Purpose of review: Effective antiretroviral therapy use has resulted in a large number of older individuals living with HIV. Recent literature is reviewed with respect to the incidence and risk factors for cancer in HIV patients.
Recent findings: Previous studies have demonstrated substantial declines in AIDS-defining malignancies in the era of antiretroviral therapy, with clear links to better immune function. Increases in non-AIDS-defining malignancies such as Hodgkin's disease, skin, lung, anal, and kidney cancers have been noted by some but not all authors. Certain non-AIDS-defining malignancies may be related to immunodeficiency, although data are conflicting. Recent studies have indicated that confounding by traditional risk factors, including cigarette use, may account for some of the increased risk of lung and other cancers in HIV patients.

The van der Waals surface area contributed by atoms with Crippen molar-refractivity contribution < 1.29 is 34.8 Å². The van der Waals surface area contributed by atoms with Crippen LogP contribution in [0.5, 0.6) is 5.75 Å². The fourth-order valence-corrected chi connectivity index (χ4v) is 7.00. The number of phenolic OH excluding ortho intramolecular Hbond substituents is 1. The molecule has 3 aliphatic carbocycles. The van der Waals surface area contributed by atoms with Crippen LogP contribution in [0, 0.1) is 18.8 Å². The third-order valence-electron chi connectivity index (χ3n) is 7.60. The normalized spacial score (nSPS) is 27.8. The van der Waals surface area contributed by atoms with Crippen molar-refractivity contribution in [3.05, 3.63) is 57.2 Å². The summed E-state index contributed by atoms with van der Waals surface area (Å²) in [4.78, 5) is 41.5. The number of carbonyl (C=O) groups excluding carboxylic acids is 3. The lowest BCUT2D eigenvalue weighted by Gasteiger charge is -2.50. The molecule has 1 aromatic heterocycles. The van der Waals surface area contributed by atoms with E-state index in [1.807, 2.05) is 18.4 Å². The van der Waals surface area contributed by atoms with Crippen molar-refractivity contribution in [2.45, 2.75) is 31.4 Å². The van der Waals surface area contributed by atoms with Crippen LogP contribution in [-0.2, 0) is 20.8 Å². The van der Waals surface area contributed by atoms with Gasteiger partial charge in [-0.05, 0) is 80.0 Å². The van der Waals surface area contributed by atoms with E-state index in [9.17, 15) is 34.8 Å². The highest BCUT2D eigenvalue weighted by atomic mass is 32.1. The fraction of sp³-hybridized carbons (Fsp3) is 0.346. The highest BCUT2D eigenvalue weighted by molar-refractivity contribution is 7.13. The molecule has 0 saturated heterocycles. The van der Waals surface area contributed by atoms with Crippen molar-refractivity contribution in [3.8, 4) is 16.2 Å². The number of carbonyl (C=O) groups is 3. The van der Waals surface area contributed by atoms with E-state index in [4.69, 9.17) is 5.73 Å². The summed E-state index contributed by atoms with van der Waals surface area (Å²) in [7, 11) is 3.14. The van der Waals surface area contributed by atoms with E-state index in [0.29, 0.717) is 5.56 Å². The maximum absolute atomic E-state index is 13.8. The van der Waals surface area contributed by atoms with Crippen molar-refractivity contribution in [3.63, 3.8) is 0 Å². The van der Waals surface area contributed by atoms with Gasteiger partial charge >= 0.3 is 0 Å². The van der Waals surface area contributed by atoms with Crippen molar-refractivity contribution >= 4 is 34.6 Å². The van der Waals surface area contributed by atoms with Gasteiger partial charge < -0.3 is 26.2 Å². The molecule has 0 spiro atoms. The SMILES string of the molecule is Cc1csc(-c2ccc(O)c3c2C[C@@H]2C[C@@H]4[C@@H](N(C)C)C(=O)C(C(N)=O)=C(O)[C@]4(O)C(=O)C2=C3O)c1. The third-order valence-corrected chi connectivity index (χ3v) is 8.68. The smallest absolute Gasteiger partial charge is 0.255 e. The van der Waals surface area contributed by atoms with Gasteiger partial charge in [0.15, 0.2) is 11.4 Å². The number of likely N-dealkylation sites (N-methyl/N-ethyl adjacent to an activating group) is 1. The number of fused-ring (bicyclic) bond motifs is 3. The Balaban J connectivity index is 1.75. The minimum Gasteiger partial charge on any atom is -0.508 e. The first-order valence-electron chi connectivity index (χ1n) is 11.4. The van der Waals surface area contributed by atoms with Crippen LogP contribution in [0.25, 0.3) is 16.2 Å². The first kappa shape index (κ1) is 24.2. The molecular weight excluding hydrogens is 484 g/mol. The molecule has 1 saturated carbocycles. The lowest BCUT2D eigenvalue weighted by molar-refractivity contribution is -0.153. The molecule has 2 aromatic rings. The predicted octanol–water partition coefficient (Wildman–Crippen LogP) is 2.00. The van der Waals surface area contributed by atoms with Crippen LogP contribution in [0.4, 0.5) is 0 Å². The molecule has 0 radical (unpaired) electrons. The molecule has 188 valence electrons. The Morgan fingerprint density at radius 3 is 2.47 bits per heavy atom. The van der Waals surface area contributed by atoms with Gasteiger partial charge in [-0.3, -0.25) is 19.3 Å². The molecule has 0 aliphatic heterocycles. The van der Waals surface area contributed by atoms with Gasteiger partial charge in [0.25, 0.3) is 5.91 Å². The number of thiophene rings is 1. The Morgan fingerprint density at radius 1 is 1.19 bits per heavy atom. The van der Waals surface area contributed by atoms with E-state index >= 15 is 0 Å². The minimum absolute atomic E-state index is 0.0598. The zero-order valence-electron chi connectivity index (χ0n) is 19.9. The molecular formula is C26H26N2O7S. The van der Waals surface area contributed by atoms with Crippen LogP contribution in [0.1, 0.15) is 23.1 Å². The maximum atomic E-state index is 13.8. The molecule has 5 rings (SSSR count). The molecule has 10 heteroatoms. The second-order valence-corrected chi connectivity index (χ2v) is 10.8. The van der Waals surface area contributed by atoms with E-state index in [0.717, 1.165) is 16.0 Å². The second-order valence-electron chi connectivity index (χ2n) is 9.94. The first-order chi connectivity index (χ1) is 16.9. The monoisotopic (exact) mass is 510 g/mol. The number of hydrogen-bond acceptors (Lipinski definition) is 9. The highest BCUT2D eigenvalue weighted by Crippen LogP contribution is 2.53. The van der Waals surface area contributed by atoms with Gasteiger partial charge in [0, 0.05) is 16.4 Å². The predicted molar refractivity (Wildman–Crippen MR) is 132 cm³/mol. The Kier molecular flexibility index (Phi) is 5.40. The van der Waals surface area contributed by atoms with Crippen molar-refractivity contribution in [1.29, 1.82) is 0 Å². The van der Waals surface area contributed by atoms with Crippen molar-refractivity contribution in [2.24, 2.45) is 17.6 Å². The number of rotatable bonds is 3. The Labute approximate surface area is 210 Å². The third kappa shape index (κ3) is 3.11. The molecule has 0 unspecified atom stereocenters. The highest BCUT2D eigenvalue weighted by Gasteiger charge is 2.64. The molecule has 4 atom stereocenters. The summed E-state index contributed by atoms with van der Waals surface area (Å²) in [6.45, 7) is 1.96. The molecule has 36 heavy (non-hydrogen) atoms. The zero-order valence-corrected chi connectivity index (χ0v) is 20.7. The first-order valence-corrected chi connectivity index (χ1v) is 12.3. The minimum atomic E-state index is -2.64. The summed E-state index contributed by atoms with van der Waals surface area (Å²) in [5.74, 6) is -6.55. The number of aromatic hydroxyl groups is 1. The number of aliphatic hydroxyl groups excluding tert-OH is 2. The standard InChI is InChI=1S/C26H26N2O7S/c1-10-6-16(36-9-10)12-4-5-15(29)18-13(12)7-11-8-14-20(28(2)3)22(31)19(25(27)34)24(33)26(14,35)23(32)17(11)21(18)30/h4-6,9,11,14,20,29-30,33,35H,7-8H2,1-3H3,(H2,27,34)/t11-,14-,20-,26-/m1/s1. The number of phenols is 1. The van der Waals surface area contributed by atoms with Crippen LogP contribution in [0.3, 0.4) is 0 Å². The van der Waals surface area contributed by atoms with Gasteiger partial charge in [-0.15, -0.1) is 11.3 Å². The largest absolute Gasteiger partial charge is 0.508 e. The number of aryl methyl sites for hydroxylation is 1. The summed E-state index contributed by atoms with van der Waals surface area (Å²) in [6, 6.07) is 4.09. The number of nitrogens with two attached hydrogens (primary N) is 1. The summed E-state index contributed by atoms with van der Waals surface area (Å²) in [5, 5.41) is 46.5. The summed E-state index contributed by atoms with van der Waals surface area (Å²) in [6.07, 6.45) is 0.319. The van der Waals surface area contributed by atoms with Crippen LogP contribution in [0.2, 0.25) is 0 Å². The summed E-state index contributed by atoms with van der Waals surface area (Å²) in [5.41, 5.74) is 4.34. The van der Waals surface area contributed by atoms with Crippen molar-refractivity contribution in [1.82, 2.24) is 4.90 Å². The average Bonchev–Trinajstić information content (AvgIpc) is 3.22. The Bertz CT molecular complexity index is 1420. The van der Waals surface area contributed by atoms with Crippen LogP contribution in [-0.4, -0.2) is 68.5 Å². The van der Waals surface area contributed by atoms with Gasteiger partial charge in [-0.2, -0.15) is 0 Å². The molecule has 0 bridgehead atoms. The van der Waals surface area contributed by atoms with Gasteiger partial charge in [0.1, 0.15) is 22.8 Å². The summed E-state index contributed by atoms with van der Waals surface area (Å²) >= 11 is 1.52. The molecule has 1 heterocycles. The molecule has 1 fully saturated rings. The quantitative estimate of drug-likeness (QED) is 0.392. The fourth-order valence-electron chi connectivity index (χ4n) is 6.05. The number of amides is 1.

Summary: Non-AIDS-defining malignancies account for more morbidity and mortality than AIDS-defining malignancies in the antiretroviral therapy era. Traditional risk factors play a significant role in the increased risk of non-AIDS-defining malignancies for HIV-infected individuals, but do not entirely explain the excess cancer risk. Unanswered questions remain including the relationship of immunodeficiency and the risk of site-specific non-AIDS-defining malignancies, and the effect of antiretroviral therapy duration and drug class on cancer risk.